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A couple of weeks ago Kelly and I took a week-long trip to Laos. Why Laos? Well, we’d never been before, and it seemed to be a place which avoided the touristy aspect of travelling in Asia. Also, Kelly’s cousin-in-law is from Laos, and her cooking is feckin’ awesome!

I won’t bore you (and me) with an exhaustive description; instead, I’ll try a brief summary in point form. You can skip to the photo gallery now, but the photos will make more sense if you read the text first. Before you move on though, here’s something you may not’ve known about Laos:

Something you may not’ve known about Laos

Laos — pronounced like ‘grouse’ (!!!) — is the name of the country.
Lao — pronounced like ‘wow’ — are things of the country. E.g. Lao people, Lao language, Lao food, etc. Ok, let’s move onto a brief summary in point form.

A brief summary in point form

  • We began our trip in Chiang Mai, Thailand, where we organised a taxi to drive us 2½ hours to Chiang Rai at a cost of ~$70 Aussie. Not too bad. The driver was crazy, so we were glad when we arrived without scars or dying.
  • Chiang Rai is a pleasant little town with an awesome night market selling all sorts of stuff, from handicrafts to junk, from noodles to cups of fried ‘waterbugs‘. Kelly bought a couple of handmade jewellery items from a young local designer. She was really happy and excited we bought some stuff. Like, really happy. Made us feel good :)
  • The next morning we crossed the Mekong to get to Laos. The boat trip took about 30 seconds. Organising the visa took about 2 hours. Luckily, Kelly had changed our travel plans a little, which included someone taking care of the visa for us, and abetter boat.
  • Visas in hand we boarded our boat to begin a two-day journey down the mighty Mekong river. The boat we boarded was not our original choice, but we were sure glad we’d changed. The original boat held maybe 50–60 people, and we’d read that to save costs, the company packed even more people on, to the point you could get stuck standing the whole trip, or seated next to the noisy motor.

    Our new boat was different. It cost a little more[1. 10 times more.] but it was worth it. Why? Because there were only 15 people on our boat, and we wanted to enjoy the trip down the Mekong. We spent the whole time eating, drinking, talking, and laying on the roof of the boat! For two days!

  • Highlights of the Mekong chug were:
    • Stopping at a few rural villages. Not the touristy ones, the real ones. Plenty of kids selling handmade bracelets (only girls around because the boys were off working in the hills). One village made its money by making rice whiskey, which tasted terrible, but melted warmed the innards.
    • Seeing real working elephants. They were loading felled logs onto trucks.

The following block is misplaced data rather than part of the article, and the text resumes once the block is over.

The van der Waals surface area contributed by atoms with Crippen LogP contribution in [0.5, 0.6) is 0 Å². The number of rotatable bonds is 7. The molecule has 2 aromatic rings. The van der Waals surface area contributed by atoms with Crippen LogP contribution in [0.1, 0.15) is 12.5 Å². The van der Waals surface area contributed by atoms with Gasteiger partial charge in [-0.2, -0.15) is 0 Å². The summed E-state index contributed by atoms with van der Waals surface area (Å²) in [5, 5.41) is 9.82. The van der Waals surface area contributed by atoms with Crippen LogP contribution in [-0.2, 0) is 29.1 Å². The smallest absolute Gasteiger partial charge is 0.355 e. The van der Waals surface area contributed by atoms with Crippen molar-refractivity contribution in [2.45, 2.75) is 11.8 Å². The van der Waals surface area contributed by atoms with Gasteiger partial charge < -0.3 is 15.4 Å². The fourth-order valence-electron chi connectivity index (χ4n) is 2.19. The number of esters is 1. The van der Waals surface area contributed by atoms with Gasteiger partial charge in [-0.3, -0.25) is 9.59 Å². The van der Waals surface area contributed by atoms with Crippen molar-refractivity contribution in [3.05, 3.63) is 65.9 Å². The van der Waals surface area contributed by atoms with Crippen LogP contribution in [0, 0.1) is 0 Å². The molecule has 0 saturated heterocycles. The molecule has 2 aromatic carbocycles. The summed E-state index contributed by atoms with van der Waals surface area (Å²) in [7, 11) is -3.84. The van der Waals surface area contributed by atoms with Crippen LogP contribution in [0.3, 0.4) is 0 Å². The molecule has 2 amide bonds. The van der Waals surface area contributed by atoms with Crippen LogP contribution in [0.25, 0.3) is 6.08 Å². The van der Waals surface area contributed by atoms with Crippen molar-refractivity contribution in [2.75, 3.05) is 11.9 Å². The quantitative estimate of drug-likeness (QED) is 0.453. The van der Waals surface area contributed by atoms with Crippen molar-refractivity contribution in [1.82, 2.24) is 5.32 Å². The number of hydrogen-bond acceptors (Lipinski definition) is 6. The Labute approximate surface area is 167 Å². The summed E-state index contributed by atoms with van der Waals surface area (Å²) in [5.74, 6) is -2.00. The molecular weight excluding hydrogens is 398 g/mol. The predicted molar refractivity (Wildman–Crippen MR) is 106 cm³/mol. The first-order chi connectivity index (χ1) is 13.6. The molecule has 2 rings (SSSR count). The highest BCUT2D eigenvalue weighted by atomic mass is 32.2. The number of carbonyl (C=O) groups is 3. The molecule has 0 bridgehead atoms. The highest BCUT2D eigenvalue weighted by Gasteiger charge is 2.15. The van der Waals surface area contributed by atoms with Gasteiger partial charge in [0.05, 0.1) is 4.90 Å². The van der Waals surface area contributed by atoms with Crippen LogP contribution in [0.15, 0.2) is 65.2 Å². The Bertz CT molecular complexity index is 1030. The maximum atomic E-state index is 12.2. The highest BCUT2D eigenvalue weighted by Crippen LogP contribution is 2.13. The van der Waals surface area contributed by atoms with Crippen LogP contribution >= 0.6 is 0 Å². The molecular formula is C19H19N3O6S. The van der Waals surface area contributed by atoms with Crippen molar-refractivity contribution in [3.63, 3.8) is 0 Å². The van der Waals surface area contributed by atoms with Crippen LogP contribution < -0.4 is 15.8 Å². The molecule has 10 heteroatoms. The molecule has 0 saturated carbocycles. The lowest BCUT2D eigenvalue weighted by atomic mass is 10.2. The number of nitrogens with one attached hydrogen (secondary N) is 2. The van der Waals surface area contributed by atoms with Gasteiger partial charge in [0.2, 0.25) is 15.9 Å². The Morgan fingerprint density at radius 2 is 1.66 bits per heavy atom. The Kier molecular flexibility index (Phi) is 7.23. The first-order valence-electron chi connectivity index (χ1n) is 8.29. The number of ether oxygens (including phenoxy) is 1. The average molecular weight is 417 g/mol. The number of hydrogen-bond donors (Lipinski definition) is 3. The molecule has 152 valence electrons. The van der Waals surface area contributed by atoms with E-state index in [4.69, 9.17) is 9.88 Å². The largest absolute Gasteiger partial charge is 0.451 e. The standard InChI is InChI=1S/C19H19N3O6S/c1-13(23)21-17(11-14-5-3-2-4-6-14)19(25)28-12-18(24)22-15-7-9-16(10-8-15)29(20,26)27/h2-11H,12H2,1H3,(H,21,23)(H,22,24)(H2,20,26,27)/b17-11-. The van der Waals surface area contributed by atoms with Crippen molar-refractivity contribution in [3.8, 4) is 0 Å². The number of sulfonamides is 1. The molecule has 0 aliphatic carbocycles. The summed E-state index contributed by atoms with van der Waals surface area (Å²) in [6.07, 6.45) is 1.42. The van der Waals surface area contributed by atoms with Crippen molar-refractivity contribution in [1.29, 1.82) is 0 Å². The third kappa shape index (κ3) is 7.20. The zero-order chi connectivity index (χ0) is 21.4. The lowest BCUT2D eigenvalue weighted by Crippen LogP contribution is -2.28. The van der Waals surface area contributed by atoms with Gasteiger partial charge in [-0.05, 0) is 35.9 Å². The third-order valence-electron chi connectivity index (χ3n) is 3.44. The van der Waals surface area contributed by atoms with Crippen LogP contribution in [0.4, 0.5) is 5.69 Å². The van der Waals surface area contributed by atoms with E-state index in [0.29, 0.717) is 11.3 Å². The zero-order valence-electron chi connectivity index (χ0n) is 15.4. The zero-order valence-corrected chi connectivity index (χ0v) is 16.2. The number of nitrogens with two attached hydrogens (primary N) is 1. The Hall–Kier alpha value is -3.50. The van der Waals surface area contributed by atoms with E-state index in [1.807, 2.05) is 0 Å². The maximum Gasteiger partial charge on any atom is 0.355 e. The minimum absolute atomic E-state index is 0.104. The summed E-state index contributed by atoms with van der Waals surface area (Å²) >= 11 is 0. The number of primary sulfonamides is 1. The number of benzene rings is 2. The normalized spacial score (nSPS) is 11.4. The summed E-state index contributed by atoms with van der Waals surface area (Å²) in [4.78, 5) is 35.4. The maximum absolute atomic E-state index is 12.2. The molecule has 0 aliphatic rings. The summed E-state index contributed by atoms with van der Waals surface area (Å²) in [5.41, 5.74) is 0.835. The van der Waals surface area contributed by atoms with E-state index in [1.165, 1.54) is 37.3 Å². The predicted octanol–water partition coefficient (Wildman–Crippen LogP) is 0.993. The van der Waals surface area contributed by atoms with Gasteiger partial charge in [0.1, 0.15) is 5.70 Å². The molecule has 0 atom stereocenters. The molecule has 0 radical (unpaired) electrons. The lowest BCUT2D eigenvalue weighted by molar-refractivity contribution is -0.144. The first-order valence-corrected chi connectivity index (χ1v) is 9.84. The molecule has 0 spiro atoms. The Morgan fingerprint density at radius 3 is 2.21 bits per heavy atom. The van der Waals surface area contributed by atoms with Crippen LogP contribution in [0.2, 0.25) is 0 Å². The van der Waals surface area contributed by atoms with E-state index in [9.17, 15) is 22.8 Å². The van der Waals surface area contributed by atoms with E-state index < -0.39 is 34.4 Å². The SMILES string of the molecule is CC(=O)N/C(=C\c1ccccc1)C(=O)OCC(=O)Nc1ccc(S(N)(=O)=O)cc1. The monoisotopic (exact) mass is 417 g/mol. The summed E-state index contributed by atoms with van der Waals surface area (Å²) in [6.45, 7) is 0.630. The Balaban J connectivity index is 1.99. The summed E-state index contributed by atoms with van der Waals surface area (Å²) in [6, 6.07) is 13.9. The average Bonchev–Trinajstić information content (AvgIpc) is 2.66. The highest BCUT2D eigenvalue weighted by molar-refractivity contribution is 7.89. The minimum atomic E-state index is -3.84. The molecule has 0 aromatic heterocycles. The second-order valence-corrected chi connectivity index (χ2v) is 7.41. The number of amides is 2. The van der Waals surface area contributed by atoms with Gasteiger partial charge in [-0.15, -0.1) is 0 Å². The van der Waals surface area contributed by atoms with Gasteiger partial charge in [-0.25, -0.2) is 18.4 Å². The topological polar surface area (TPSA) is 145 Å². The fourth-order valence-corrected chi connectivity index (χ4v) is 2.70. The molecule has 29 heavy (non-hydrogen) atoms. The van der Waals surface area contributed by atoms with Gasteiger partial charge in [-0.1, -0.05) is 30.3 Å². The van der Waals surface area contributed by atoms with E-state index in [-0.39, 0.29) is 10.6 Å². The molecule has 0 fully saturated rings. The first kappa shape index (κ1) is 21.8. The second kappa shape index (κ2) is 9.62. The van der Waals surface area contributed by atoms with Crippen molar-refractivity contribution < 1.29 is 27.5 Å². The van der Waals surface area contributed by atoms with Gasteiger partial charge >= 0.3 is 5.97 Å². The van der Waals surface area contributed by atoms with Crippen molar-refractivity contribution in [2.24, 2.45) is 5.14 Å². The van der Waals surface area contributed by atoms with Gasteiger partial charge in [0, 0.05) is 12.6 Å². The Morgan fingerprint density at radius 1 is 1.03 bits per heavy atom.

• Seeing water-cows. Which are cows in the water. (I won the cow game)
    • Seeing water-goats.
    • Meeting some cool people. One guy in particular, when he had his sunnies on, looked exactly like Matt Damon. His voice and accent was identical too (he was from Boston). I thought he was Matt Damon until he removed his sunnies! (which might not sound noteworthy, but the first time I saw him without the sunnies was at our overnight stop, more than eight hours into the trip). Being in a state of constant wonder and guesswork for eight hours is tiring. Turns out the non-Matt Damon guy is called Ben, and he and his wife Laura were super-cool. They live in Hong Kong and offered to show us around if/when we get there.
    • Staying overnight in some riverside bungalows.
    • Being on a boat.
    • Being on a boat for two days.
  • We finished the boat ride at Luang Prabang, a small riverside town, complete with French Colonial architecture. We spent most of our trip here; 5 days in total. Beautiful scenery and delicious food. Highlights of Luang Prabang include:
    • Delicious local food. 99% of which is made from sticky rice.
    • Great weather the whole time we stayed.
    • Fresh baguettes and crepes being sold on every corner.
    • Good bike ride up to Kouangxi Water Fall, around 30kms.
    • Swinging out of a tree into lagoon-blue water pool, monkey-style.
    • A taste of Lao theatre, with awesome live music.
    • All day Laos cooking class.
    • No cups of fried waterbugs for sale.
  • Our plans to get a 40 minute flight from Luang Prabang to the Laos capital Vientiane didn’t work out (be sure to plan ahead people) so we were left with the next best thing: a 10 hour ‘VIP’ bus ride through the mountains! Yay… I don’t recommend spending that amount of time on a bus route that’s 100 times curvier than the Great Ocean Road. I really don’t.
  • Despite being the capital, Vientiane was a bit of a disappointment. Less picturesque than Luang Prabang, and much busier. It’s a business city so it’s to be expected, but it’s a bit of a shock to the eyeballs coming from Luang Prabang. We spent one night and one day here before flying home KL.


Laos was an awesome and relaxing trip. Partly because of the country and the people, and partly because we didn’t pack too much in to the trip. I highly recommend a visit.


The photo gallery

(This is a selection of photos from the full set which can be seen on our Flickr page.)

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  • Rosie
    Rosie Rosie

    There is a car up the road from us that has the personalised numberplate that says LAOS.

    Above it, in the little letters you can get printed on the plate it says


    I have to read it out loud every time I drive past. The Chaos from Laos!

    Also, there is another car that has LIKE FOX! printed across the back windscreen. I have to read that one out loud as well.

  • Barto
    Barto Barto

    The Chaos from Laos, looks better in print that read out loud. The Kay-oss from L-ouse. Like fox, though… is it supposed to be like A fox? As in, clever like a fox?

    Maybe I’m thinking too much.